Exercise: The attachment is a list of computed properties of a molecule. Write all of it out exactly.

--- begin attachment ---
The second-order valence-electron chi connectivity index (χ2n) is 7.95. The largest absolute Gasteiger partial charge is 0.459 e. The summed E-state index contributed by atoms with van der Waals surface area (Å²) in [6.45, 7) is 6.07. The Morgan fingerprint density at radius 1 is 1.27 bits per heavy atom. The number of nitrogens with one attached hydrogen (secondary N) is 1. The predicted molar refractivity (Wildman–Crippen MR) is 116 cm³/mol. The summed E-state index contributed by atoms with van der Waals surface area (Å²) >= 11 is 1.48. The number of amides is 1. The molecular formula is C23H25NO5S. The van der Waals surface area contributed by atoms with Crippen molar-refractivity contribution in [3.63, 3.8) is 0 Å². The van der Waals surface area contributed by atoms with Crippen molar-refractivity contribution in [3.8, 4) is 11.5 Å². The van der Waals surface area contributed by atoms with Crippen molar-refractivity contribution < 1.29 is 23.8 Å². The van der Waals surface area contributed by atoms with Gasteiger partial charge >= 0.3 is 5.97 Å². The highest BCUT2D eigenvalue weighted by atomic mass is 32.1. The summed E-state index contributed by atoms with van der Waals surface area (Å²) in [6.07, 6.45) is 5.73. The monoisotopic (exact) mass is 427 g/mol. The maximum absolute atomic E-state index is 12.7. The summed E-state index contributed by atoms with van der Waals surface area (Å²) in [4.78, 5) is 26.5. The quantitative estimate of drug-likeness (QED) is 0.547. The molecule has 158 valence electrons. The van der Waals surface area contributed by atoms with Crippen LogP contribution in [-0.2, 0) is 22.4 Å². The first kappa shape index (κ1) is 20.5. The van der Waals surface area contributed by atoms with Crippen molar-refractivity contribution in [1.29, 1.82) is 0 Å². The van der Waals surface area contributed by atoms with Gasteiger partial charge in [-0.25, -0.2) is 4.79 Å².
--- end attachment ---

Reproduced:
The second-order valence-electron chi connectivity index (χ2n) is 7.95. The largest absolute Gasteiger partial charge is 0.459 e. The summed E-state index contributed by atoms with van der Waals surface area (Å²) in [6.45, 7) is 6.07. The Morgan fingerprint density at radius 1 is 1.27 bits per heavy atom. The number of nitrogens with one attached hydrogen (secondary N) is 1. The predicted molar refractivity (Wildman–Crippen MR) is 116 cm³/mol. The summed E-state index contributed by atoms with van der Waals surface area (Å²) >= 11 is 1.48. The number of amides is 1. The molecular formula is C23H25NO5S. The van der Waals surface area contributed by atoms with Crippen molar-refractivity contribution in [3.63, 3.8) is 0 Å². The van der Waals surface area contributed by atoms with Crippen molar-refractivity contribution in [3.8, 4) is 11.5 Å². The van der Waals surface area contributed by atoms with Crippen molar-refractivity contribution < 1.29 is 23.8 Å². The van der Waals surface area contributed by atoms with Gasteiger partial charge >= 0.3 is 5.97 Å². The highest BCUT2D eigenvalue weighted by atomic mass is 32.1. The summed E-state index contributed by atoms with van der Waals surface area (Å²) in [6.07, 6.45) is 5.73. The monoisotopic (exact) mass is 427 g/mol. The maximum absolute atomic E-state index is 12.7. The summed E-state index contributed by atoms with van der Waals surface area (Å²) in [4.78, 5) is 26.5. The quantitative estimate of drug-likeness (QED) is 0.547. The molecule has 158 valence electrons. The van der Waals surface area contributed by atoms with Crippen LogP contribution in [-0.2, 0) is 22.4 Å². The first kappa shape index (κ1) is 20.5. The van der Waals surface area contributed by atoms with Crippen molar-refractivity contribution in [1.29, 1.82) is 0 Å². The van der Waals surface area contributed by atoms with Gasteiger partial charge in [-0.25, -0.2) is 4.79 Å².